When the shaft is inserted into the hosel, a “step” is created. A ferrule is installed at that spot to smooth the transition from the hosel to the shaft.
The decorative, plastic piece comes in different lengths and colors. Choosing the right one for you comes down to what you like to look at when looking down at the clubhead. Just find the one that fits the shaft diameter and you’re on your way.
The heel and toe are locations on the clubface. The heel is the area closest to the hosel and shaft. The toe is at the opposite end.
Hitting shots in either area will lower distance and accuracy.
The topline and crown of a golf club is the area on top of a club head, as you look down at it. The topline, used mostly when talking about irons, is either thin or thick, depending on the club type. More on this in future parts of this series.
The crown refers to the top of a driver, fairway wood, or hybrid.
Looking down at the clubhead, there’s a “curve” created between the clubface and hosel. The greater the curve, the more offset there is.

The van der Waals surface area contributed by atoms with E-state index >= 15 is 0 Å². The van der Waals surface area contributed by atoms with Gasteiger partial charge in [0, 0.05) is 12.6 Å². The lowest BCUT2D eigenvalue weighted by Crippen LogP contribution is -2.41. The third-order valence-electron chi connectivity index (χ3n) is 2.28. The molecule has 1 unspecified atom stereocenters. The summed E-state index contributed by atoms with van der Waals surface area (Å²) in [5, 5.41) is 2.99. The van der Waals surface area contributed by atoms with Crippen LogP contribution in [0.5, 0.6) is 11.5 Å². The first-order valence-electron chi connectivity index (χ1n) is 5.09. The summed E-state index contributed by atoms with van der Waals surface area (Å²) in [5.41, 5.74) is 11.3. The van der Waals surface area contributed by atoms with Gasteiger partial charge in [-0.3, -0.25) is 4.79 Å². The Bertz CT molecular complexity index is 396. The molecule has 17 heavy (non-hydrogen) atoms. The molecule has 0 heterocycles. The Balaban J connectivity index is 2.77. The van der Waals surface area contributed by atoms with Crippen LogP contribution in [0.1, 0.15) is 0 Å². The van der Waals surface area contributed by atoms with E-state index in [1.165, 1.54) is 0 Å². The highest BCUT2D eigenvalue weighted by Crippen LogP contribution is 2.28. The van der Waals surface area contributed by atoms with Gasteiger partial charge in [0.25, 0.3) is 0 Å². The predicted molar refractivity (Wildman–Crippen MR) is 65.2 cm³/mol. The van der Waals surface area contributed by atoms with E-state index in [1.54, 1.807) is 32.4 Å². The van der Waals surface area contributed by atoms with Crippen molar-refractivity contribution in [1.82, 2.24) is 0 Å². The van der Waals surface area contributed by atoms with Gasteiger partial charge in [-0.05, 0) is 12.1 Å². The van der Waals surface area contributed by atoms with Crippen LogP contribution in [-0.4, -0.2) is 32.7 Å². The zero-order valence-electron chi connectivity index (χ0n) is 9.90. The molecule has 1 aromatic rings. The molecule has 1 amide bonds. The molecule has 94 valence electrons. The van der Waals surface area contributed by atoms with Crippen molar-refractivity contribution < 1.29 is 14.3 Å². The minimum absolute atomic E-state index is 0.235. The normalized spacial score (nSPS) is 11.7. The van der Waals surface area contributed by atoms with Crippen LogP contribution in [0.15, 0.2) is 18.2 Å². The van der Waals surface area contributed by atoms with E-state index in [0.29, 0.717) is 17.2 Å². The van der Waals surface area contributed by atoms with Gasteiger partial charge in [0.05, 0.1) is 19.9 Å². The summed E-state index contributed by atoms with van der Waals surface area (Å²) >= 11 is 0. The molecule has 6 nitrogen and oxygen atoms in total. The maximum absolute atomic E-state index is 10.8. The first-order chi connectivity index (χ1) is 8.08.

More offset on a club gives the club more time to square up at impact and is a general measure of how forgiving a club is.
The bottom of a golf club is called the sole. It plays a bigger role in irons and wedges, especially the sole’s grind.
Grind, a term mostly used in wedges, refers to the shape of the sole. Clubmakers grind the sole into different shapes to improve turf interaction. These shapes correspond to different swing types and course conditions.
Bounce is measured by the angle created from the leading edge and sole of a wedge. Higher bounce is ideal for steeper swings and soft course conditions. Low bounce fits golfers with shallow swings that don’t take much of a divot if taking one at all. Low bounce is also good for firm course conditions.
The clubface is the area of the club that contacts the golf ball. It has a degree of loft, depending on the club, to control shot height.
You’ll also see grooves running horizontally on the clubface. They are cut or etched into the face and impart spin on the golf ball.
Thanks for checking out Part 1 in our series explaining common golf terms. Stay tuned for Part 2.
Callaway Epic Forged irons are the latest in a long line of innovations coming out of Carlsbad. These gorgeous irons are meticulously made, with attention put into each and every detail.